Chapter 7 - City of Sin


Gazing at the distance, Richard realised that his father was a great man. He was looking at the distant Azan Peninsula, and its city with a population of over 100,000. The city was built along the shape of the coast, looking like an arc extending to the archipelagos of the Apennine Seas while being steep in the northwest. The long, narrow piece of land was like a beast in slumber lying between the heavens and the seas.

The houses and streets of Azan were organised systematically, with a 20-metre tall wall surrounding it to protect its residents. Vast lands and inexhaustible water lay on the outskirts of town, the Rhine River cutting through its centre to empty out into the seas as it provided unending irrigation for the fertile land.

The renowned Blackrose Castle upon a hill within the city, a complex and majestic building that could house more than 3000 warriors. Trebuchets were built atop the various towers of the castle, looking over the city with disdain. None of them had ever been put to use since their construction; no enemy had ever breached the city walls.

The castle city was the best of deterrents, designed more than carefully with a fortified core and complex mechanisms protecting it. The wooden battlements at the top could be extended and retracted, and the tunnel-like entrance to the city had at least five layers of sluice gates at least ten metres deep. There were many other traps as well, not visible to the naked eye. Indeed, it was claimed that only a thousand warriors could protect Blackrose Castle once it had been completed, the castle being impenetrable as long as they had sufficient supplies.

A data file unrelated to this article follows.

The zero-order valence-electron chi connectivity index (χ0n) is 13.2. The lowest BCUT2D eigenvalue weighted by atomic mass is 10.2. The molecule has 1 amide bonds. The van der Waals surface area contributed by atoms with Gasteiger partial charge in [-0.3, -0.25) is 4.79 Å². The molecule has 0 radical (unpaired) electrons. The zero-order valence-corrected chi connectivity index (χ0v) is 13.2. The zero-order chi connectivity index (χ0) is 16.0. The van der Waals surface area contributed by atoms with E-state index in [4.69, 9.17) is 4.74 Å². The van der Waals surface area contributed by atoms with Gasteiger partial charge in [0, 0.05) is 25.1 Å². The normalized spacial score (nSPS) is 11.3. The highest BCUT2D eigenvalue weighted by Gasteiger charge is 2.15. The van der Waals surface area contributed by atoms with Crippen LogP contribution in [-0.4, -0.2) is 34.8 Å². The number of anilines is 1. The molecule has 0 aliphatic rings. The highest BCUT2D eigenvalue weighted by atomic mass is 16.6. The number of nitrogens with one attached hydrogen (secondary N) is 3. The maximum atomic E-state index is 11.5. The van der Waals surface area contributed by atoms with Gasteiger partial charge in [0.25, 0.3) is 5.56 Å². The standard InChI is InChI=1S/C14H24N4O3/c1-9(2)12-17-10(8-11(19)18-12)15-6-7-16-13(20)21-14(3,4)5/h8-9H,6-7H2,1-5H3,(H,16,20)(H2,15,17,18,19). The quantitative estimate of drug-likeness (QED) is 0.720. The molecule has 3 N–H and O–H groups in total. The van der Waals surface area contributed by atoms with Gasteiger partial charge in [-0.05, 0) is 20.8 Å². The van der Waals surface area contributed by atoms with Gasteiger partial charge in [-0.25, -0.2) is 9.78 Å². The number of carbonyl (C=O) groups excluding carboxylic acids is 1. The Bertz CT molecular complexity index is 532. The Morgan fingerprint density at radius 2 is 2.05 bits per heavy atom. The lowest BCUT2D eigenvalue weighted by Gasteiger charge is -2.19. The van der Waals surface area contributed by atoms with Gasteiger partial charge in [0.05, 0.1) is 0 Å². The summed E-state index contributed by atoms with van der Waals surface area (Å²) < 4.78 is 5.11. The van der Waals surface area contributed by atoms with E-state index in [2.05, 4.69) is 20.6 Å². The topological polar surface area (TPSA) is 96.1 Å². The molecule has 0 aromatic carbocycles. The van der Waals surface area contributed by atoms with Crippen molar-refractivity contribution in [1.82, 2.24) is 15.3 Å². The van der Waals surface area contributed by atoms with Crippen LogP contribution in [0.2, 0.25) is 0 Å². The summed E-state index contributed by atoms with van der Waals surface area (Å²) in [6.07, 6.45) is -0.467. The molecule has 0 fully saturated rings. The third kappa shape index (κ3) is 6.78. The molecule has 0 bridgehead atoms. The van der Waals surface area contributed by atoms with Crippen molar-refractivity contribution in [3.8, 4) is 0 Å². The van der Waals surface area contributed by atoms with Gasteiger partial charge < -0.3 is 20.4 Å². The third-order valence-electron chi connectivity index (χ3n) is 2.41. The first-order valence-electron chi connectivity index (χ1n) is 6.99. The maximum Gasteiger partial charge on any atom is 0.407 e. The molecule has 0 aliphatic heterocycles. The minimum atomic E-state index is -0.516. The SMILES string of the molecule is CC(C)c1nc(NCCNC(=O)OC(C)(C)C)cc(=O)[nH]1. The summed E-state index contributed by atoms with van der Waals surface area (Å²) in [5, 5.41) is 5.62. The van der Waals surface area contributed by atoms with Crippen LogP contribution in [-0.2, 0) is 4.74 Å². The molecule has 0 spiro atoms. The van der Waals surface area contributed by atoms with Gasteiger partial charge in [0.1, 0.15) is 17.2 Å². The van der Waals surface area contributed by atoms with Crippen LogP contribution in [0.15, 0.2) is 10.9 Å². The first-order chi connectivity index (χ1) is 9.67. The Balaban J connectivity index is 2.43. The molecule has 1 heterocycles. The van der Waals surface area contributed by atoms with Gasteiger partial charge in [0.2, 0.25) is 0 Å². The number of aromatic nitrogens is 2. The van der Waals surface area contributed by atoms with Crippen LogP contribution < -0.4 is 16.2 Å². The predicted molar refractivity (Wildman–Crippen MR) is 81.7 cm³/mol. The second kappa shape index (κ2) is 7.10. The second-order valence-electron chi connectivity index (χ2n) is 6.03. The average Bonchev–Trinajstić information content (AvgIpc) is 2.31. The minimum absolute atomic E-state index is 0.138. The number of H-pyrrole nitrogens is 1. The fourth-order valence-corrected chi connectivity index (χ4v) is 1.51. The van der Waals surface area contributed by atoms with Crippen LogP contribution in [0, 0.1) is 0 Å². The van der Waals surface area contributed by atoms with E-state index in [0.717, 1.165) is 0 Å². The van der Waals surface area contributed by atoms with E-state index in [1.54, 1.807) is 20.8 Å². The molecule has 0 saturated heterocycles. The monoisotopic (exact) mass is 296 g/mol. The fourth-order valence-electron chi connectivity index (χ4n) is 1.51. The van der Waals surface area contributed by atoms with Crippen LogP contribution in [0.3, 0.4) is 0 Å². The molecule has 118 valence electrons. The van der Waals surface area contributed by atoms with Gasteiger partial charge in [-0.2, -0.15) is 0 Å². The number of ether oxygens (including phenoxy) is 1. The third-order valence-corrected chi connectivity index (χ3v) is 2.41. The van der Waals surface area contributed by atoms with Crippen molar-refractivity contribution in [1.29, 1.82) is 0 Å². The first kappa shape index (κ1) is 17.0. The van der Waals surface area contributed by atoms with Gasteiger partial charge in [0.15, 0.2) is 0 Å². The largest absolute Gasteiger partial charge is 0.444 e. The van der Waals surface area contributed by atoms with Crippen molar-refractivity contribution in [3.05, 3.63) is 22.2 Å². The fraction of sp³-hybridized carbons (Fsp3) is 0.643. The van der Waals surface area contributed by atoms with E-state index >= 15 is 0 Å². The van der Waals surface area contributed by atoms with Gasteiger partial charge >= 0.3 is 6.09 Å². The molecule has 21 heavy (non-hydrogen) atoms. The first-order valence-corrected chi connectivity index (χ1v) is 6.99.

Many travelers of various identities visited this city, each with their own motives, but they all had to agree that the architect of Blackrose Castle was a genius. An unnamed general from a noble family was once invited to perform a thorough analysis of the castle, and he concluded that even with a well-equipped army of 50,000 alongside siege one would have to pay a disastrous price to take the castle.

However, the castle had never been put to the test. Its previous lords had never been keen on defence, and even if they had the weaker army they’d rather use the vast plains of steep mountains to kill their enemies using guerilla warfare. What’s more, they’d always won.

The lunacy of the Archerons was well-known within the Sacred Alliance. Nobody would fight these lunatics, especially with the family having geniuses within its ranks at all times. Duke Joseph of the Renon Peninsula, once the biggest enemy of the Archerons, once said the combination of lunacy and genius multiplied the family’s power. A 20,000 man troop of his had been defeated by the Archeron elites in a long, violent battle, less than a tenth surviving the battle. And this wasn’t with any random soldiers; Joseph’s troops were amongst the best on the entire continent!

The Acheron family tree had two marquesses and seven earls to its name in its several hundreds of years of development, alongside numerous viscounts and barons. The family also held more than 25 million acres of land despite their rather short history, their strength and influence in the Sacred Alliance not to be belittled. It was bizarre how many of their ranks occupied noble positions despite them not having a duke, forget a grand duke, to their name. They had great armies, powerful mages, strong warriors, and countless subordinates of strange occupations like dragon warlocks, hellriders, and shadow shamans. This was in a continent that was never at peace.

Indeed, Norland was always enveloped by the fires of war. The human race occupied less than half of the continent, and was constantly at war with the other races for land and survival itself. However, humans didn’t war like the demons; the latter did fight against the other races, yes, but they also fought ceaselessly amongst themselves. The neverending battles on the continent affected the depths of the oceans, and even many other planes.